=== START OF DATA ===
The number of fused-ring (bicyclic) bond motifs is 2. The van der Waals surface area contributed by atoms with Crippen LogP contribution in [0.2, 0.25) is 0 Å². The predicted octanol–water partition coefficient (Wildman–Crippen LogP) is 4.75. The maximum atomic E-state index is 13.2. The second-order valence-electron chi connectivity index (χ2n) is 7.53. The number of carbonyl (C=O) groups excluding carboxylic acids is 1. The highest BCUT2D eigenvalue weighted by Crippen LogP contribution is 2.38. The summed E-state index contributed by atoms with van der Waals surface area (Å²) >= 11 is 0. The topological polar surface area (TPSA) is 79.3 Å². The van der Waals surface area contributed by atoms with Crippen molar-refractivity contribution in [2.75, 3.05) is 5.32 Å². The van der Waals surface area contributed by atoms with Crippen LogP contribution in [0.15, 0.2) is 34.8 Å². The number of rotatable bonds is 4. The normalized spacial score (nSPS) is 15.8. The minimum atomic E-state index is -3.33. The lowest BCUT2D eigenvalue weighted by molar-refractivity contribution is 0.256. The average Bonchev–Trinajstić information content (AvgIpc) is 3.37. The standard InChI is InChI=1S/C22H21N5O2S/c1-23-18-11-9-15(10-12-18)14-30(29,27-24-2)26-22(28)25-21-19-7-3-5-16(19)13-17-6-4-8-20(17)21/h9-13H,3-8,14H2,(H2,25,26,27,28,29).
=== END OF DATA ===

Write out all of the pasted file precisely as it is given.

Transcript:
The number of fused-ring (bicyclic) bond motifs is 2. The van der Waals surface area contributed by atoms with Crippen LogP contribution in [0.2, 0.25) is 0 Å². The predicted octanol–water partition coefficient (Wildman–Crippen LogP) is 4.75. The maximum atomic E-state index is 13.2. The second-order valence-electron chi connectivity index (χ2n) is 7.53. The number of carbonyl (C=O) groups excluding carboxylic acids is 1. The highest BCUT2D eigenvalue weighted by Crippen LogP contribution is 2.38. The summed E-state index contributed by atoms with van der Waals surface area (Å²) >= 11 is 0. The topological polar surface area (TPSA) is 79.3 Å². The van der Waals surface area contributed by atoms with Crippen molar-refractivity contribution in [2.75, 3.05) is 5.32 Å². The van der Waals surface area contributed by atoms with Crippen LogP contribution in [0.15, 0.2) is 34.8 Å². The number of rotatable bonds is 4. The normalized spacial score (nSPS) is 15.8. The minimum atomic E-state index is -3.33. The lowest BCUT2D eigenvalue weighted by molar-refractivity contribution is 0.256. The average Bonchev–Trinajstić information content (AvgIpc) is 3.37. The standard InChI is InChI=1S/C22H21N5O2S/c1-23-18-11-9-15(10-12-18)14-30(29,27-24-2)26-22(28)25-21-19-7-3-5-16(19)13-17-6-4-8-20(17)21/h9-13H,3-8,14H2,(H2,25,26,27,28,29).